PINC Tutors: Reflections on Mentor Training

The inaugural semester of the PINC program has begun and everyone is excited to see the students make progress in their understanding of computer science while having fun as well! Our CS graduate student tutors are an integral part of our students’ success. We have four tutors who will each hold two tutoring meetings every week during the semester.

Mentorship by CS graduate students is one of the unique aspects of our program. It not only gives our students the benefit of weekly interaction with tutors in a small-group setting, but also offers CS masters students the opportunity to gain teaching and mentoring experience.

Three of our tutors attended a mentor training workshop on campus at the beginning of the semester. Tutors Rupal Khilari and Anu Aggarwal reflect on their experience: 

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Rupal Khilari: “It was truly inspiring to see their teamwork, belief and efforts which brought about a meaningful change.”

“The training was directed towards active participation, encouraging the students to reflect on topics and share ideas. It taught us a variety of interesting concepts for effective mentoring.” 

“Through active participation we learnt about implicit and explicit expectations of mentors, and also learnt valuable lessons from past experiences of former facilitators – what worked and did not work for them.”

“The highlight [of the training] was when we watched the documentary ‘Agents of Change’ – about the African-American student union uprising of 1968 that took place at San Francisco State University and Cornell to include more opportunities and relevant education for them. This led to the inclusion of ethnic and black history studies and helped integrate people from diverse backgrounds. We also had the chance to interact with former members of this uprising at SFSU. It was truly inspiring to see their teamwork, belief and efforts which brought about a meaningful change.”

 

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Anu Aggarwal: “You need to understand the needs of each student and organise the class accordingly. One needs to keep in mind that they are not spoonfeeding the students with all the answers. You need to help the students reach up to the answers by brainstorming rather than letting them know the answers.”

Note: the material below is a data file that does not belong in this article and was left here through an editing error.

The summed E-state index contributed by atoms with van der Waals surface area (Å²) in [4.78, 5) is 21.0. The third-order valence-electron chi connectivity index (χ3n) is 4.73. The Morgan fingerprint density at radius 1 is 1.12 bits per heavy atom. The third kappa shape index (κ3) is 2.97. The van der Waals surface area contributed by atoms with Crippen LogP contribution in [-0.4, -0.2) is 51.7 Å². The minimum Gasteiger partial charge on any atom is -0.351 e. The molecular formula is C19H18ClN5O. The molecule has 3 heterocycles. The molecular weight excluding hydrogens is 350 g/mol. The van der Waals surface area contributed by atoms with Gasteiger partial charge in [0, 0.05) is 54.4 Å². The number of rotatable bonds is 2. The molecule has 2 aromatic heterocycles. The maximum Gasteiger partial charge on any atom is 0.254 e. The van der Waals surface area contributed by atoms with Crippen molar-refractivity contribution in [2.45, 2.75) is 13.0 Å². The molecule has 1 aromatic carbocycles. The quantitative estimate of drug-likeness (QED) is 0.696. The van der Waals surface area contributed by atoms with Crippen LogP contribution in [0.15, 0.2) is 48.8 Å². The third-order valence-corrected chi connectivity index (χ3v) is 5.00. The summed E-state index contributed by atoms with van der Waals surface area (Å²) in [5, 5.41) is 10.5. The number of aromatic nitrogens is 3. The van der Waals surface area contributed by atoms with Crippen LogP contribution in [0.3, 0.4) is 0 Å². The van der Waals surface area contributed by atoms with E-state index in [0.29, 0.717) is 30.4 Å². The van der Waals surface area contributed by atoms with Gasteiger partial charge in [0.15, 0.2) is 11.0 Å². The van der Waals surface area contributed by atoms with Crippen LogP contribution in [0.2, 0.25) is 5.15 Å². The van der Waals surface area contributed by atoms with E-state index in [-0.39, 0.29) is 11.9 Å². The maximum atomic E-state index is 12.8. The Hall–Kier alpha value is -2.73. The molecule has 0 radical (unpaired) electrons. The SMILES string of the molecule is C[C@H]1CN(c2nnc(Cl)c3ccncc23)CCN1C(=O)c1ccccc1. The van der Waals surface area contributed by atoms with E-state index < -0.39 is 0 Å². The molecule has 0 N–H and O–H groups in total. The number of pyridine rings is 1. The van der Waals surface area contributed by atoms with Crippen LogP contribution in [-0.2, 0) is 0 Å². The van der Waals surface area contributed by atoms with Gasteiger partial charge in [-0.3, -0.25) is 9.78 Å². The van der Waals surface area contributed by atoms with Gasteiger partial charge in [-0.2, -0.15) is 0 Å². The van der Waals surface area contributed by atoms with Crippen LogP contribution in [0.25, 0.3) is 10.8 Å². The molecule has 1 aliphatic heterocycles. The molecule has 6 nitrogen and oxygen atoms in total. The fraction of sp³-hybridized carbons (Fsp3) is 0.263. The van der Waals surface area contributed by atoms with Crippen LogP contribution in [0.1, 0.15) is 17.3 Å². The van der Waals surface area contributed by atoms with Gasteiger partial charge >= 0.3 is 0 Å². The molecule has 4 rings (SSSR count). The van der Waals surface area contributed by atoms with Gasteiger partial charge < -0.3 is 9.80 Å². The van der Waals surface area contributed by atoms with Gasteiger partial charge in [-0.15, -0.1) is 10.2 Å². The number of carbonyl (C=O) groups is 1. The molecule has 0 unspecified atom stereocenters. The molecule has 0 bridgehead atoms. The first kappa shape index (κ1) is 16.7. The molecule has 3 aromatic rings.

“The goal of the workshop was to train both new as well as experienced facilitators/tutors about about the learning process and effective learning environments. We learned about the 5E’s that can help to layout the structure of your class: Engage-Explore-Explain-Elaborate-Evaluate. Different teaching techniques can be applied, like having group discussions, Q/A sessions, games etc. in order to make classes more fun and informative.”

“Being a tutor is like attending a crash course in human psychology. It gets better with experience. You need to understand the needs of each student and organise the class accordingly. It should benefit all the students in some way or the other. One needs to keep in mind that they are not spoonfeeding the students with all the answers. You need to help the students reach up to the answers by brainstorming rather than letting them know the answers. With all the activities we did in the workshop, we got to know the essentials of tutoring and some of  best practices to deploy and test.”

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